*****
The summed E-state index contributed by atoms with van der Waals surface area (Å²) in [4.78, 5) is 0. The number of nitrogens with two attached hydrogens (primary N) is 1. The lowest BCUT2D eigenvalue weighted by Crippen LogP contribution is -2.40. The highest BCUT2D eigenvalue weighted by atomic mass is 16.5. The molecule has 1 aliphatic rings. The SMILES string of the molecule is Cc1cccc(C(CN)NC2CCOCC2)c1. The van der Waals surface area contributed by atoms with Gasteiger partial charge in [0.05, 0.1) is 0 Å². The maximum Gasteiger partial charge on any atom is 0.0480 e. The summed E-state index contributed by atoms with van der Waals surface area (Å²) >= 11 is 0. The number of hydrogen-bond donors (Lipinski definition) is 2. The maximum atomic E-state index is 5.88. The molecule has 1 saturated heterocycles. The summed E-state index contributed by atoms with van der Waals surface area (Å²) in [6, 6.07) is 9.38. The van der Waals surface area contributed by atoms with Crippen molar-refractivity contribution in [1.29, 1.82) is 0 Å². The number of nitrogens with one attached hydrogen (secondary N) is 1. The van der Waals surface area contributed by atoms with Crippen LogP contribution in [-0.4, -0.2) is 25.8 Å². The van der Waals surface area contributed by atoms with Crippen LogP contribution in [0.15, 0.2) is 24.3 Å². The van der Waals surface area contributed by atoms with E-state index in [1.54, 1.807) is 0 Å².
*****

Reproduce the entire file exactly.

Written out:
The summed E-state index contributed by atoms with van der Waals surface area (Å²) in [4.78, 5) is 0. The number of nitrogens with two attached hydrogens (primary N) is 1. The lowest BCUT2D eigenvalue weighted by Crippen LogP contribution is -2.40. The highest BCUT2D eigenvalue weighted by atomic mass is 16.5. The molecule has 1 aliphatic rings. The SMILES string of the molecule is Cc1cccc(C(CN)NC2CCOCC2)c1. The van der Waals surface area contributed by atoms with Gasteiger partial charge in [0.05, 0.1) is 0 Å². The maximum Gasteiger partial charge on any atom is 0.0480 e. The summed E-state index contributed by atoms with van der Waals surface area (Å²) >= 11 is 0. The number of hydrogen-bond donors (Lipinski definition) is 2. The maximum atomic E-state index is 5.88. The molecule has 1 saturated heterocycles. The summed E-state index contributed by atoms with van der Waals surface area (Å²) in [6, 6.07) is 9.38. The van der Waals surface area contributed by atoms with Crippen molar-refractivity contribution in [1.29, 1.82) is 0 Å². The number of nitrogens with one attached hydrogen (secondary N) is 1. The van der Waals surface area contributed by atoms with Crippen LogP contribution in [-0.4, -0.2) is 25.8 Å². The van der Waals surface area contributed by atoms with Crippen LogP contribution in [0.15, 0.2) is 24.3 Å². The van der Waals surface area contributed by atoms with E-state index in [1.54, 1.807) is 0 Å².